Often standard SQL has been thought cumbersome for graph problems. Craig Mullins once wrote that "the set-based nature of SQL is not simple to master and is anathema to the OO techniques practiced by Java developers."

A few years after Mullins wrote that, SQL is everywhere, and it is increasingly applied to graph problems. DB2 has a WITH operator for processing recursive sets. Oracle has a CONNECT BY operator for graphs that are trees. SQL Server has recursive unions. MySQL has no such enhancements for graphs, but Joe Celko and Scott Stephens, among others, have published general SQL graph problem solutions that are simpler and smaller than equivalent C++, C# or Java code. Here we implement some of these ideas in MySQL.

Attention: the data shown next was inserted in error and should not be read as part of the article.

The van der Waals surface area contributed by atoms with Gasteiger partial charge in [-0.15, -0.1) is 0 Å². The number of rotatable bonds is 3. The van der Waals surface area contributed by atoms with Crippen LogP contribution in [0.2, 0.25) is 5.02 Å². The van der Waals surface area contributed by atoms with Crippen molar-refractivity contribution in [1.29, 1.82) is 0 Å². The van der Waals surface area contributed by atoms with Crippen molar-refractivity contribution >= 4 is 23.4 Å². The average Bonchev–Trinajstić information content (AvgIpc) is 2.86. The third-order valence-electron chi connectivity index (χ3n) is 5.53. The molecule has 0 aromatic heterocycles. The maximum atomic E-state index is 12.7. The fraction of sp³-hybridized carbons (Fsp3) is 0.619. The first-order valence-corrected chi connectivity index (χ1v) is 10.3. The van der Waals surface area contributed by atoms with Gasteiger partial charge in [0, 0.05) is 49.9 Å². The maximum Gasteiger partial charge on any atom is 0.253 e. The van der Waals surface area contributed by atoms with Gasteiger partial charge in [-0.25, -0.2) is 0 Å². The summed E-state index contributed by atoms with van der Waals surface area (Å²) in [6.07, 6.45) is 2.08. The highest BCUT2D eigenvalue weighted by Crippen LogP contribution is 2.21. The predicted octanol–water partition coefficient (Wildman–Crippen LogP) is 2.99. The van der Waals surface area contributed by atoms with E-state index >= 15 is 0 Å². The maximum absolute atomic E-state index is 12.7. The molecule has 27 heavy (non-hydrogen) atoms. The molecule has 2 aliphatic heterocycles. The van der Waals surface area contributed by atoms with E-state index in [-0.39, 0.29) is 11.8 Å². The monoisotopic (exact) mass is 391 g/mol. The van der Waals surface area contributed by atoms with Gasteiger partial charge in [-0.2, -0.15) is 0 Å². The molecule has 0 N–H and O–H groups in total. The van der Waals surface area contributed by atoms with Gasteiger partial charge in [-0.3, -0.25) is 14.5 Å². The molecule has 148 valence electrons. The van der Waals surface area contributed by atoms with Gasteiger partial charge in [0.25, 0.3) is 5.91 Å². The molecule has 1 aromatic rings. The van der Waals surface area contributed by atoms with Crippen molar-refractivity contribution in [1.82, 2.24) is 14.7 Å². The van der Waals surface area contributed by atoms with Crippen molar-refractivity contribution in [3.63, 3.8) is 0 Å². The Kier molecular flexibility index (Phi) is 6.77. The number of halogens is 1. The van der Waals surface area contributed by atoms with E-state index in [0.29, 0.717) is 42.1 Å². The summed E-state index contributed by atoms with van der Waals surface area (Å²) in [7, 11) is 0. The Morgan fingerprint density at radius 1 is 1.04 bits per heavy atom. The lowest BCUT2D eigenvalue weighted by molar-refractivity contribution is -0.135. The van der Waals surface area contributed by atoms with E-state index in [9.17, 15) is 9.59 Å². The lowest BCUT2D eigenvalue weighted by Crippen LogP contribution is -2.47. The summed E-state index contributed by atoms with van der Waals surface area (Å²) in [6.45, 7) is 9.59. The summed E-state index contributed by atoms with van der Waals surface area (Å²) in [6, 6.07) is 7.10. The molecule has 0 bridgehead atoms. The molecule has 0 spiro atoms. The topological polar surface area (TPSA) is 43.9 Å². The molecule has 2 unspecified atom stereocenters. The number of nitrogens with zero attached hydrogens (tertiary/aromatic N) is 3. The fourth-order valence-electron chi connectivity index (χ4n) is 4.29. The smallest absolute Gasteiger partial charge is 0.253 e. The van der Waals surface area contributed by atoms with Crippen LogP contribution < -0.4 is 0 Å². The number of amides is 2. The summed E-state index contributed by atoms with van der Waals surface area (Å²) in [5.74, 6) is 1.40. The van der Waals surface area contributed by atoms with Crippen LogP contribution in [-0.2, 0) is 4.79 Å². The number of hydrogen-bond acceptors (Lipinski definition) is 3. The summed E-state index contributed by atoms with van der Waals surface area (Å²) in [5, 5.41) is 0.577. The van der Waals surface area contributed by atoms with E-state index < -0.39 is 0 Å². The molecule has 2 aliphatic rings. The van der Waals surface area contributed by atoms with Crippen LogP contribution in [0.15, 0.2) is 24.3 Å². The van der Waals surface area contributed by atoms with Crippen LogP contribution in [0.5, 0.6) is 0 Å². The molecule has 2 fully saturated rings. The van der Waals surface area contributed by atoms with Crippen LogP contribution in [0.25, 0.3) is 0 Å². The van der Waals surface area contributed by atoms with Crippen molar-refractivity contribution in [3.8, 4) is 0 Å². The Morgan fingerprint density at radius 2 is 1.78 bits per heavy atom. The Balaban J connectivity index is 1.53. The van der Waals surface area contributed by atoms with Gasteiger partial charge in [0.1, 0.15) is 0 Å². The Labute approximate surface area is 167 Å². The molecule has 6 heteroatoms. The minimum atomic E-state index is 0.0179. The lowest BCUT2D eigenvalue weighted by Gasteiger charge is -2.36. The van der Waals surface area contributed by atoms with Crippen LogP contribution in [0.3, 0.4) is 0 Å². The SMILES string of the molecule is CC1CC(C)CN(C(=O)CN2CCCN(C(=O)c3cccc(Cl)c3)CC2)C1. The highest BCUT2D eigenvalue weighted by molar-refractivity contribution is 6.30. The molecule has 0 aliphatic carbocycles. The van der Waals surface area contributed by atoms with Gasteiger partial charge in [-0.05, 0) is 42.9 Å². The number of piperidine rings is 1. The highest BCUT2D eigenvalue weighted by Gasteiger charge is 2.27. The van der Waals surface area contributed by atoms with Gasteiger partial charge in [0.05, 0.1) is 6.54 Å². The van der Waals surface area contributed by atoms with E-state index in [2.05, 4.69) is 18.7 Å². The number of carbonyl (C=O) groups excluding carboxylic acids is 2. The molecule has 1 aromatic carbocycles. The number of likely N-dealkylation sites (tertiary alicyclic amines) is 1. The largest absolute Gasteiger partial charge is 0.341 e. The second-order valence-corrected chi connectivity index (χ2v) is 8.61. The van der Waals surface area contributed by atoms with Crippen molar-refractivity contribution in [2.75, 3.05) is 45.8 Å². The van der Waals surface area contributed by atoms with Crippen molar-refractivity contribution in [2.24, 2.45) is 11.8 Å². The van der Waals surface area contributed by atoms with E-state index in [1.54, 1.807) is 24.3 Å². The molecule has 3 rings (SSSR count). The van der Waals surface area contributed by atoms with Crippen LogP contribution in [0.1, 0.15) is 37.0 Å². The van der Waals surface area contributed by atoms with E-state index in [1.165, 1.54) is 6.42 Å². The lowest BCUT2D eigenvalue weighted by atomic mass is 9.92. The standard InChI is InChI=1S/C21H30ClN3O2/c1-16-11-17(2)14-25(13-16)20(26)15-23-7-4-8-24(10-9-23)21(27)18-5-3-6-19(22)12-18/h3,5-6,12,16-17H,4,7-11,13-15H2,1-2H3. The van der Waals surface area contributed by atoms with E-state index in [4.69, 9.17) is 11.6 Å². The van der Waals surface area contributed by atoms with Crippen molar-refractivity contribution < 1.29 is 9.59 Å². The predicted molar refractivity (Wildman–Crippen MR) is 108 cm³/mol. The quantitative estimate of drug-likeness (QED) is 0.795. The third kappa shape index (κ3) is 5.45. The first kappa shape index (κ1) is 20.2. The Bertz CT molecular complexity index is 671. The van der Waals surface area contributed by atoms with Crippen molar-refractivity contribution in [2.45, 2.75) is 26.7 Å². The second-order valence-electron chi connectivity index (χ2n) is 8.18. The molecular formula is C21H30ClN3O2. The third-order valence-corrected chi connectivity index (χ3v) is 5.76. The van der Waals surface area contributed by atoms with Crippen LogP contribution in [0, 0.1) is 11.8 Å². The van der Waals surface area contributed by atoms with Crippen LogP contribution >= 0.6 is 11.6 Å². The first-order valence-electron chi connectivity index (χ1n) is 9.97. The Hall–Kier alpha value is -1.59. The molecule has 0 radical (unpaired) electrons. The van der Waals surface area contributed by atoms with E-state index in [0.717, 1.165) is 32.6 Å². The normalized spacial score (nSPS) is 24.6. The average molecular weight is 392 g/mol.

Beware that in ports of edge list and adjacency list methods to SQL, there has been name slippage. What's often called the adjacency list model in the SQL world is actually an edge list model. If you follow the now-common practice in the SQL world of referring to edge lists as adjacency lists, don't be surprised to find that the model isn't quite like the adjacency list in Table 1. Here we waffle. We call them edge-adjacency lists.

There are also two newer kinds of models: what Joe Celko called the nested sets modealso known as the interval modelwhich uses greater-than/less-than arithmetic to encode tree relationships and modified preorder tree traversal (MPTT) to query them, and Tropashko's materialised path model, where each node is stored with its path to the root. So we have four main possibilities for modelling graphs in MySQL: